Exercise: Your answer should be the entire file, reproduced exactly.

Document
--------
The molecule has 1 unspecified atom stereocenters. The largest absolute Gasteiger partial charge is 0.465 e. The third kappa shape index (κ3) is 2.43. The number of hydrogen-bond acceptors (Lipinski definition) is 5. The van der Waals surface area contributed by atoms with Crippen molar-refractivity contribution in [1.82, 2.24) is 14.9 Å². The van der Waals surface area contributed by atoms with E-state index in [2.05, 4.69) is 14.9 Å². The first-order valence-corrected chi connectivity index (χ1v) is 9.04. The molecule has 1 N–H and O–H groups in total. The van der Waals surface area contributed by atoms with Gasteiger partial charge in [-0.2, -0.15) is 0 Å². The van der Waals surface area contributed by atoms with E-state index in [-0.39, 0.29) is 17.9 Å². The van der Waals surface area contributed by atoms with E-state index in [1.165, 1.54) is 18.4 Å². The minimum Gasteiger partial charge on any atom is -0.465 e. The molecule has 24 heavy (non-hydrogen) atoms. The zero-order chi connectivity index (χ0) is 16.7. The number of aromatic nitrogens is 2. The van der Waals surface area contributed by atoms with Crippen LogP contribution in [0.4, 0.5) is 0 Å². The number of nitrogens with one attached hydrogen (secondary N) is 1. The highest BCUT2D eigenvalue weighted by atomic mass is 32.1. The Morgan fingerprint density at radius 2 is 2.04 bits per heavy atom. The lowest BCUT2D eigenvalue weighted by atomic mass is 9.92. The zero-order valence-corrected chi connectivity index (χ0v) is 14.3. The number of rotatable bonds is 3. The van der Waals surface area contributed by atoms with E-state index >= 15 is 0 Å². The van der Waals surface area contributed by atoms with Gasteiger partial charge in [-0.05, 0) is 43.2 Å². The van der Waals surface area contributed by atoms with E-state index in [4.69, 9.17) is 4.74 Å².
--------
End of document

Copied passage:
The molecule has 1 unspecified atom stereocenters. The largest absolute Gasteiger partial charge is 0.465 e. The third kappa shape index (κ3) is 2.43. The number of hydrogen-bond acceptors (Lipinski definition) is 5. The van der Waals surface area contributed by atoms with Crippen molar-refractivity contribution in [1.82, 2.24) is 14.9 Å². The van der Waals surface area contributed by atoms with E-state index in [2.05, 4.69) is 14.9 Å². The first-order valence-corrected chi connectivity index (χ1v) is 9.04. The molecule has 1 N–H and O–H groups in total. The van der Waals surface area contributed by atoms with Gasteiger partial charge in [-0.2, -0.15) is 0 Å². The van der Waals surface area contributed by atoms with E-state index in [-0.39, 0.29) is 17.9 Å². The van der Waals surface area contributed by atoms with E-state index in [1.165, 1.54) is 18.4 Å². The minimum Gasteiger partial charge on any atom is -0.465 e. The molecule has 24 heavy (non-hydrogen) atoms. The zero-order chi connectivity index (χ0) is 16.7. The number of aromatic nitrogens is 2. The van der Waals surface area contributed by atoms with Crippen LogP contribution in [0.4, 0.5) is 0 Å². The number of nitrogens with one attached hydrogen (secondary N) is 1. The highest BCUT2D eigenvalue weighted by atomic mass is 32.1. The Morgan fingerprint density at radius 2 is 2.04 bits per heavy atom. The lowest BCUT2D eigenvalue weighted by atomic mass is 9.92. The zero-order valence-corrected chi connectivity index (χ0v) is 14.3. The number of rotatable bonds is 3. The van der Waals surface area contributed by atoms with E-state index >= 15 is 0 Å². The van der Waals surface area contributed by atoms with Gasteiger partial charge in [-0.05, 0) is 43.2 Å². The van der Waals surface area contributed by atoms with E-state index in [4.69, 9.17) is 4.74 Å².